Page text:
Reactions to Duterte's remarks on 'separating' from the US - In China

Beijing under no illusion Manila will pivot away from Washington after Rodrigo Duterte remarks

Mr Duterte at a meeting with top legislator Zhang Dejiang at Beijing's Great Hall of the People on Thursday. China is aware that he does not decide on his country's foreign policy on his own, said Chinese analysts.
Mr Duterte at a meeting with top legislator Zhang Dejiang at Beijing's Great Hall of the People on Thursday. China is aware that he does not decide on his country's foreign policy on his own, said Chinese analysts.PHOTO: AGENCE FRANCE-PRESSE

Media and officials silent on Duterte's effusive praise and his remarks on US

While Beijing has laid out the red carpet for Mr Rodrigo Duterte this week, and returned the embrace of the Philippine President, it is under no illusion that Manila will pivot away from Washington.

China may stand to gain if Mr Duterte breaks away from the US in geopolitical terms, as he said he would on Thursday. But it is fully aware that he does not decide on the Philippines' foreign policy on his own and will have to go through the political processes domestically, Chinese analysts have said.

During his four-day stay in Beijing, Mr Duterte took every opportunity to assert his anti-West stance, especially towards the US.

The 71-year-old leader went as far as to proclaim his "separation from the United States" in both military and economic terms at a business forum in Beijing on Thursday. He showered praise on the country and its people, and announced that "Duterte of the Philippines is veering towards China because China has the character of an Oriental. It does not go around insulting people".

While Beijing laid out full honours for Mr Duterte, in a reception seldom accorded to regional leaders, Chinese media and officials have been silent on his effusive praise of the Chinese and his declaration of separation from the US.

 
 

Chinese netizens, displaying some scepticism, said he was making these remarks to extract benefits from China, such as soft loans.

Some likened his "separation" from the US to a new social phenomenon in China in which people make use of fake divorces to get round restrictive regulations in order to obtain a second housing loan.

Dr Li Kaisheng from the Shanghai Academy of Social Sciences noted that while Mr Duterte wishes to separate from the US, what it really means is unclear. "This is not the first time Mr Duterte has said this, and it merely represents what he really feels." But it is hard to say if this will be translated into actual policies, he said.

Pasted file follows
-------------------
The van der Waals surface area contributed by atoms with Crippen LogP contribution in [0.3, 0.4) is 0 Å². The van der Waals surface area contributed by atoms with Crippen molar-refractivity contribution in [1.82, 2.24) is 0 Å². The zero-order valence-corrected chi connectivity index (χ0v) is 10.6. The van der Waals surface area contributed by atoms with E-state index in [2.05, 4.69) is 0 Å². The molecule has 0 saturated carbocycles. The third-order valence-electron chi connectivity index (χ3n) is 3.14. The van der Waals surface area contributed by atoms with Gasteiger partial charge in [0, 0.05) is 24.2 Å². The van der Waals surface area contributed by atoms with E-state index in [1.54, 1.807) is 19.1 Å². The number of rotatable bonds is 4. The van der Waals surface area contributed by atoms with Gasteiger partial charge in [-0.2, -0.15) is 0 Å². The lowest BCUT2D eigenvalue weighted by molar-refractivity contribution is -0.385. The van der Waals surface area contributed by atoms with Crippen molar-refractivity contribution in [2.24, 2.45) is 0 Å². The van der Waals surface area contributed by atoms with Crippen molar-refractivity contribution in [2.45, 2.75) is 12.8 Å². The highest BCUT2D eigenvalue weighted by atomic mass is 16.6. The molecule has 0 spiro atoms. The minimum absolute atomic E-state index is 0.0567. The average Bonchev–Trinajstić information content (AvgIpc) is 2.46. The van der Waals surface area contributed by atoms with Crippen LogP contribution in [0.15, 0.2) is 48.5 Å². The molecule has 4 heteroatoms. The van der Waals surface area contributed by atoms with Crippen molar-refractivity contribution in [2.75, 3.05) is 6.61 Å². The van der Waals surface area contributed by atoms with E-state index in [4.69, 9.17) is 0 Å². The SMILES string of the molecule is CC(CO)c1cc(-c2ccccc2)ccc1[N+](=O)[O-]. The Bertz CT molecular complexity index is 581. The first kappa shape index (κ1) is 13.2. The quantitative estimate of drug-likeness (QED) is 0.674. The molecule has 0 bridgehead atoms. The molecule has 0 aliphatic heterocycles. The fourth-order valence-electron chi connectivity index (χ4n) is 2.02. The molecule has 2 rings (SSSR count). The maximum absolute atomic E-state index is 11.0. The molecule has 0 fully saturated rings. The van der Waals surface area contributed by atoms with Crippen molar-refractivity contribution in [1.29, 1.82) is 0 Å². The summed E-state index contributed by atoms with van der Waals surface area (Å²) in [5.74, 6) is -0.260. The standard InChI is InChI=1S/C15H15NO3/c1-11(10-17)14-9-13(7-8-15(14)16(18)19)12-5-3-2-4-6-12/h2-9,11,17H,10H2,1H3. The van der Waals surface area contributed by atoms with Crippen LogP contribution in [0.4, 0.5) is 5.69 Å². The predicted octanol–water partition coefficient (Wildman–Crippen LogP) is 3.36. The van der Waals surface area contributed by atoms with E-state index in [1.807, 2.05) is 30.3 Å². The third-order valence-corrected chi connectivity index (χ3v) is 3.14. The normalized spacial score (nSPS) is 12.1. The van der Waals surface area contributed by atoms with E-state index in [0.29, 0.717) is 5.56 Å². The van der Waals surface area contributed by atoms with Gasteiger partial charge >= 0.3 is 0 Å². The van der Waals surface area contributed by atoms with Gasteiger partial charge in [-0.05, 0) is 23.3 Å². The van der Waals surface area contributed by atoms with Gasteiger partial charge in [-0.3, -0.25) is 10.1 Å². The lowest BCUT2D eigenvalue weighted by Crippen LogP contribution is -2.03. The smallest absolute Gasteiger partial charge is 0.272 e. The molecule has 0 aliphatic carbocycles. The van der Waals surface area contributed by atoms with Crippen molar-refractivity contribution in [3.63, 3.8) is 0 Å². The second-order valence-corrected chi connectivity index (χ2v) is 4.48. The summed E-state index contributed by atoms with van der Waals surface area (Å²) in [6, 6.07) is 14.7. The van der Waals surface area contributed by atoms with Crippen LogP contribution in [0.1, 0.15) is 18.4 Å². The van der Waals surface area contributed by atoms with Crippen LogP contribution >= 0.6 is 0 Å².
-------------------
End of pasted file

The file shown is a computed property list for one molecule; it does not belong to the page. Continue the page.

"On the one hand, it may be good for Beijing given that the US has been using the Philippines to contain China in the region," said Dr Li.

On the flip side, if Mr Duterte gets toppled as a result of soured US-Philippine ties, Beijing may stand to lose even more given that Sino-Philippine relations are only starting to improve, he added.

Noting that there had been no reaction from Chinese officials so far to Mr Duterte's remarks, he said he did not expect them to respond.

Beijing-based analyst Zha Wen said China does not expect Manila to break its long-time alliance with Washington. "We should not take a zero-sum view on these relationships," said Dr Zha from China Foreign Affairs University.

What Beijing wants is for bilateral relations to improve and for Manila to conduct a more balanced foreign policy, she added.

Agreeing, Dr Li said the agreements and loans signed should not be viewed as carrots to support Manila's break from Washington.

Beijing has responded to Mr Duterte's friendly overtures with a lavish welcome that shows a high level of goodwill and respect.

Notably, he was given access to four of the seven members of the powerful Politburo Standing Committee: President Xi Jinping, Premier Li Keqiang, top legislator Zhang Dejiang and top-ranking Vice-Premier Zhang Gaoli. In return, Beijing has achieved its goal of diffusing tensions in the South China Sea by reaching an agreement with Manila to resume bilateral talks on their territorial disputes.

This could signal to other countries that in handling conflicts with China, it is best to put aside disputes and focus on cooperation, said Dr Xu Liping, an Asean researcher with the Chinese Academy of Social Sciences. "It is unrealistic to expect China to compromise, and as a big country, it has the ability to give you a lot of benefits," he added.

A version of this article appeared in the print edition of The Straits Times on October 22, 2016, with the headline 'Beijing under no illusion Manila will pivot away from Washington'. Print Edition | Subscribe